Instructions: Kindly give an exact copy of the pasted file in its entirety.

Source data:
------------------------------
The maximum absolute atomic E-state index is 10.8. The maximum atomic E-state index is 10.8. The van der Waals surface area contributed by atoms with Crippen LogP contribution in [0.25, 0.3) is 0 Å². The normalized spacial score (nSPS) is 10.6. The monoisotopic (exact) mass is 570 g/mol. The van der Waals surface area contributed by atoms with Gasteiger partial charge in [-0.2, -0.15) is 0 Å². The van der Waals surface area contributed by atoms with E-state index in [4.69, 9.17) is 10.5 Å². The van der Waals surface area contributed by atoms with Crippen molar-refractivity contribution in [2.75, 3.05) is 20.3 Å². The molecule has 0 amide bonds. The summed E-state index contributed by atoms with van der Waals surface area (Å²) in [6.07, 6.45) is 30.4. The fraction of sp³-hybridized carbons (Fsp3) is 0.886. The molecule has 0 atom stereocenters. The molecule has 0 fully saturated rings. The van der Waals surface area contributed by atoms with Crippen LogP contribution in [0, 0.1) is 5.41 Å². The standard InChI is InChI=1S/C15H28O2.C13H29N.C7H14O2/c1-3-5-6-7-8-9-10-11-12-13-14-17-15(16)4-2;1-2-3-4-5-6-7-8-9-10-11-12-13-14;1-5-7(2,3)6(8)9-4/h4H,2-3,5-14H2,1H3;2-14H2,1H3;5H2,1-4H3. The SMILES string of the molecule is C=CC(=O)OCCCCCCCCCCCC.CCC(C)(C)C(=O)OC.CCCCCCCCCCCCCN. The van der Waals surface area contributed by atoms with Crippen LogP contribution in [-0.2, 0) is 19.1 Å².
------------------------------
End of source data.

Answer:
The maximum absolute atomic E-state index is 10.8. The maximum atomic E-state index is 10.8. The van der Waals surface area contributed by atoms with Crippen LogP contribution in [0.25, 0.3) is 0 Å². The normalized spacial score (nSPS) is 10.6. The monoisotopic (exact) mass is 570 g/mol. The van der Waals surface area contributed by atoms with Gasteiger partial charge in [-0.2, -0.15) is 0 Å². The van der Waals surface area contributed by atoms with E-state index in [4.69, 9.17) is 10.5 Å². The van der Waals surface area contributed by atoms with Crippen molar-refractivity contribution in [2.75, 3.05) is 20.3 Å². The molecule has 0 amide bonds. The summed E-state index contributed by atoms with van der Waals surface area (Å²) in [6.07, 6.45) is 30.4. The fraction of sp³-hybridized carbons (Fsp3) is 0.886. The molecule has 0 atom stereocenters. The molecule has 0 fully saturated rings. The van der Waals surface area contributed by atoms with Crippen LogP contribution in [0, 0.1) is 5.41 Å². The standard InChI is InChI=1S/C15H28O2.C13H29N.C7H14O2/c1-3-5-6-7-8-9-10-11-12-13-14-17-15(16)4-2;1-2-3-4-5-6-7-8-9-10-11-12-13-14;1-5-7(2,3)6(8)9-4/h4H,2-3,5-14H2,1H3;2-14H2,1H3;5H2,1-4H3. The SMILES string of the molecule is C=CC(=O)OCCCCCCCCCCCC.CCC(C)(C)C(=O)OC.CCCCCCCCCCCCCN. The van der Waals surface area contributed by atoms with Crippen LogP contribution in [-0.2, 0) is 19.1 Å².